Three entrepreneurs who created their own head lice treatment were able to market it despite the absence of a distribution deal – all thanks to the power of their website (and a plug from Jonathan Ross)
There is no need to be big to have a functioning and effective website. Ask Amanda, Gill and Lillan – three mums who trade as Nitty Gritty and whose website has enabled their business to grow from nil turnover to half a million pounds in just seven years.
“I don’t think we could have done it without the website,” says Amanda Coplans, one of the founding directors. “It was absolutely crucial.”
As with many of the best business ideas, Amanda, Gill Newton and Lillan Osterberg found a solution to their own problems – and realised it would be equally in demand from the rest of the population. In their case the challenge was head lice, with Amanda’s daughter repeatedly getting them from other children at school. Amanda’s father, a doctor, warned against the constant use of the insecticide-based treatments usually dispensed for lice – but the question was, what else might work?
Lillan – a masseuse, reflexologist and aromatherapist – came up with the answer; an aromatherapy-based liquid, after the application of which the lice are removed with a specially made comb. This is followed up with another aromatherapy product to deter fresh lice infestations.
But the most significant thing is that through the internet, the three entrepreneurs could establish themselves as a successful business without signing up a distribution deal with wholesalers or retailers, instead selling direct to customers via their website, www.nittygritty.co.uk. Contrary to traditional practice, a distribution deal and retailing presence in large pharmacies including Boots and Lloyds has only happened recently, following the establishment of Nitty Gritty as a mass selling product through online sales.
Initially the venture was undertaken in Amanda’s kitchen, distributing treatments made on sub-contract in Lincolnshire and a metal comb manufactured in Argentina. Once the kitchen became too small, they moved into the garage. And when that was too small, they took on a commercial unit. There are no staff other than the three directors – and Lillan is not involved on a regular basis now, concentrating on her aromatherapy practice. Yet the turnover is expected to exceed £1m for the first time next year and they have now received expressions of interest from large companies interested in buying them out.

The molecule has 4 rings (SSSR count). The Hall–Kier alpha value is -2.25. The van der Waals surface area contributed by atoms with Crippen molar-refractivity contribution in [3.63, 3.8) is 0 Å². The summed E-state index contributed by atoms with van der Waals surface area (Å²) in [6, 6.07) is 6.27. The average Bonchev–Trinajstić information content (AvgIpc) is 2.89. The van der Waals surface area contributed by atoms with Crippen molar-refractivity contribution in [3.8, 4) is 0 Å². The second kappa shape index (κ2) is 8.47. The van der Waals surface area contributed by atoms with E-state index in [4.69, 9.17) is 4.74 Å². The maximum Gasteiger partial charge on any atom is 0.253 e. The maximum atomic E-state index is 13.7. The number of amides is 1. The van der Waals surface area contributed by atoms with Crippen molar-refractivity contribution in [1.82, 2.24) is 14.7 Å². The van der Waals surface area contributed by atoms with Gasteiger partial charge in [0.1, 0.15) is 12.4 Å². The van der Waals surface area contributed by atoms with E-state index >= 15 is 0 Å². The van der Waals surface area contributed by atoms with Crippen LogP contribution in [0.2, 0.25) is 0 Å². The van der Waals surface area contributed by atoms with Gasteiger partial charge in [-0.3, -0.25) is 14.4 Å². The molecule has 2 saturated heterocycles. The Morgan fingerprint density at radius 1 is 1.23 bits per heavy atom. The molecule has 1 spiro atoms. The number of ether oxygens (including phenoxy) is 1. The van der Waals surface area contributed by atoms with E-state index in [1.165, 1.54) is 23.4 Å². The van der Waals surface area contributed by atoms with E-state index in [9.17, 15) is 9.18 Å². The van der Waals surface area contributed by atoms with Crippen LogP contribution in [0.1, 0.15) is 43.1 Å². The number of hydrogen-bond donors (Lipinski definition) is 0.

Although the website could look better – and the redesign is the next project – it does what many much larger companies’ websites do not. It works, it’s reliable, it’s easy to understand and it sells thousands of their products every month. It even has links to radio and television feeds where Nitty Gritty products have been praised.
One of those radio feeds is to the Jonathan Ross show, on which he urged Emma Thompson to use Nitty Gritty after she told him her family could not get rid of head lice. Ross himself became sold on the product after a previous broadcast on which he complained about the problem and Nitty Gritty sent him free products by taxi.
“We have been through a few stages [with the website] and we are changing it again in the near future,” says Amanda. “Gill’s son did it because he was interested in web design. It only had pull-down functions, which meant you couldn’t buy more than one product at a time.”
As the company expanded its own product range and then began reselling products from other suppliers, the website was redesigned. With the business becoming too large to process orders manually by mail order, a Nitty Gritty customer suggested making it fully transactional. The customer then produced a new website, with orders going via a “shopping trolley” and credit and debit card payments made through WorldPay.
Nitty Gritty recognises that its website is not perfect. The colours are a bit garish and the home page is too long. The forthcoming redesign will simplify the home page, with links to the sale of endorsed products. “The website needs to be more like our leaflets,” says Amanda, “with clearer information about lice and how to overcome them.”
When the three mothers started out they had no premises, virtually no cash and no capacity to borrow. “We all rented, so no bank would have loaned us any money,” explains Amanda. Eventually they found a supplier that would produce the treatments in the batches of just 200 bottles they could afford to buy. Today, they buy in batches of 20,000 a time. It took them three years before they paid themselves anything from the business. Now, they are planning their first TV advertising campaign.
When analysts talk about the opportunities presented by the internet for “disintermediation”, with even micro-businesses challenging the major companies, they might well have been thinking about Nitty Gritty.